Laid Off? 10 Ways to Get Back on Your Feet

Sadness, anger and feelings of unworthiness can hit like a Mack truck and leave you paralyzed in the wake of being let go. But being laid off doesn’t have to be a bad thing. Use these tips to help you get a grip, face reality, and move forward.

1. Stop freaking out
It may feel rotten, but keep in mind that you’ve lost a job, not a limb. Your livelihood maybe, but not your life. Take a deep breath, calm down, and don’t make any snap decisions like telling your boss where to get off.

2. Get all the money due you
Find out if your company offers a severance package, any penalties for withdrawing from your retirement account and whether you’re eligible for unemployment compensation. You can find your state’s specific requirements by contacting your local unemployment office.

3. Call the bill collectors�
âÂ?¦before they call you. Let the credit card companies know you’ve been laid off, and they might allow you to send in greatly reduced or interest-only payments. Federal student loan agencies permit some unemployed workers to suspend their payments altogether for a short period of time. Better to work out a deal than to ignore the debt and let it mount.

4. Don’t take it personally
Being fired can sap your confidence, but try not to view at as a rejection of you as a person or let it undermine your self-worth. Prospective employers can spot low self-esteem a mile away, so instead of slumping around like a dumped lover, turn anxiety into energy and use it for a fresh start.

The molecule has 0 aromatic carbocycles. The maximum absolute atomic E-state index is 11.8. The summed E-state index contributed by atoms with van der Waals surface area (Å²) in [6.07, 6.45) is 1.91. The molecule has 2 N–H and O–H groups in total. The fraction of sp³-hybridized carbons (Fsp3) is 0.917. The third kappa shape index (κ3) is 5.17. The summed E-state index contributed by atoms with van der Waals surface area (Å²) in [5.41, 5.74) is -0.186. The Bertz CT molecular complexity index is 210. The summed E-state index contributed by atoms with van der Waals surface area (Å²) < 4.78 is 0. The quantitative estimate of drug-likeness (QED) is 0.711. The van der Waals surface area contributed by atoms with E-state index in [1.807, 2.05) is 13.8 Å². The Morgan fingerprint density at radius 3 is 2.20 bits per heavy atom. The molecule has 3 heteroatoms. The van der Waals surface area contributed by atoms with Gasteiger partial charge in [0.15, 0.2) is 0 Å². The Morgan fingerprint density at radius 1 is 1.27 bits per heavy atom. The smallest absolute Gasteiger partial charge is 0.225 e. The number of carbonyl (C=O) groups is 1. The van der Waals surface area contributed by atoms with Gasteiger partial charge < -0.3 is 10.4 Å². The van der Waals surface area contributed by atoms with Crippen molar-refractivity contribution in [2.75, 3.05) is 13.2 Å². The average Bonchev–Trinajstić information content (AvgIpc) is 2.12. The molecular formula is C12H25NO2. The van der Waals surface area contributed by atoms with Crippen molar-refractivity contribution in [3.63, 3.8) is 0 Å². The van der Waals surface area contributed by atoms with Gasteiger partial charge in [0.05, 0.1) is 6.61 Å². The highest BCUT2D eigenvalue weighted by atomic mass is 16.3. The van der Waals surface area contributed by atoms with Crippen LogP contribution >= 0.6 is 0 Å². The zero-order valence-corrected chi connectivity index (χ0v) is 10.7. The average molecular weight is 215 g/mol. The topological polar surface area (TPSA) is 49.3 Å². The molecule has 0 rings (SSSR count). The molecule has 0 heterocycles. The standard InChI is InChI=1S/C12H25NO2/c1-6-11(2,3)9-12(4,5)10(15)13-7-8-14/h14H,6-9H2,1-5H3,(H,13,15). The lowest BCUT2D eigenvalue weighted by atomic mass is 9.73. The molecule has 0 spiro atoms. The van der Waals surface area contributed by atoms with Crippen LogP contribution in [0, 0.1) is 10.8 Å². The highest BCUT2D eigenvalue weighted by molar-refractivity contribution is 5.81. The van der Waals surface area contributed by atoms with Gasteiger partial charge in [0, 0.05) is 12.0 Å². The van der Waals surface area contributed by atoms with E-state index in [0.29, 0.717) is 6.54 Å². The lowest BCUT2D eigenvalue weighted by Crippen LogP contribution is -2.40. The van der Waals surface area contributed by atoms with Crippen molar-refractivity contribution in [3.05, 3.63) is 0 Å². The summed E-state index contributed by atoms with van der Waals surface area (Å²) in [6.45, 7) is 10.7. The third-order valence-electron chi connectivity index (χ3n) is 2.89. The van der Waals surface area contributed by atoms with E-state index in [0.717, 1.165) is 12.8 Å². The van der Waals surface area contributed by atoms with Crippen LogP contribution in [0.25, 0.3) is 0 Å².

5. �but improve yourself all the same
If a bad attitude or outdated computer skills played a role in your termination, decide to change for the better. Take full advantage of any outplacement training or services offered. Or, embark on your own personal journey of self-discovery at the library or bookstore. Once you’ve reassessed your skills – and uncovered ones you never knew you possessed – bullet and bold them on your brand new rÃ?©sumÃ?©.

6. Tell them about it
Instead of cowering in shame, lay down your pride and tell everyone you know that you’re out of work Tap into all the support and referrals that your friends, former colleagues and church members are willing to offer, even if it’s just a shoulder to cry on.

7. Play the glad game
Nix phrases like “After all the hard work I gave that company” and replace them with more positive sayings such as “There must be something better out there for me.” Once you stop agreeing with dismal job forecasts and start speaking like a positive Pollyanna, doors will begin to open.

8. Look for meaning
Everything happens for a reason. Some terminated workers find that their layoffs came at the perfect time to address health concerns or to devote more attention to their families. Reflect inward for any issues you’ve been dodging.

9. Make yourself useful
Instead of wallowing in self-pity and doughnuts, get out and donate unused time to organizations much in need of volunteers. Not only will you help others, you may also gain experience and connections that lead to a wonderful new career.

10. Take a risk and follow your bliss
In between pounds on the pavement, take a few steps in the direction of your dreams. Search for an angel investor to fund that cozy cafÃ?© franchise you’ve always dreamed of opening. Jot down notes for a business plan detailing that one-of-a-kind movie theater/day care center you wish “somebody” would create. Haul those unique quilts from under your sewing machine into area boutiques and sell them on consignment.

What better time than during a break from the rat race – and most likely a job you hated anyway – to give it all you’ve got to pursue your dream? You might find that getting fired was the best thing that ever happened to your career.

Paula Neal Mooney is a former laid off software quality assurance tester and current editor-in-chief of Real Moms magazine.

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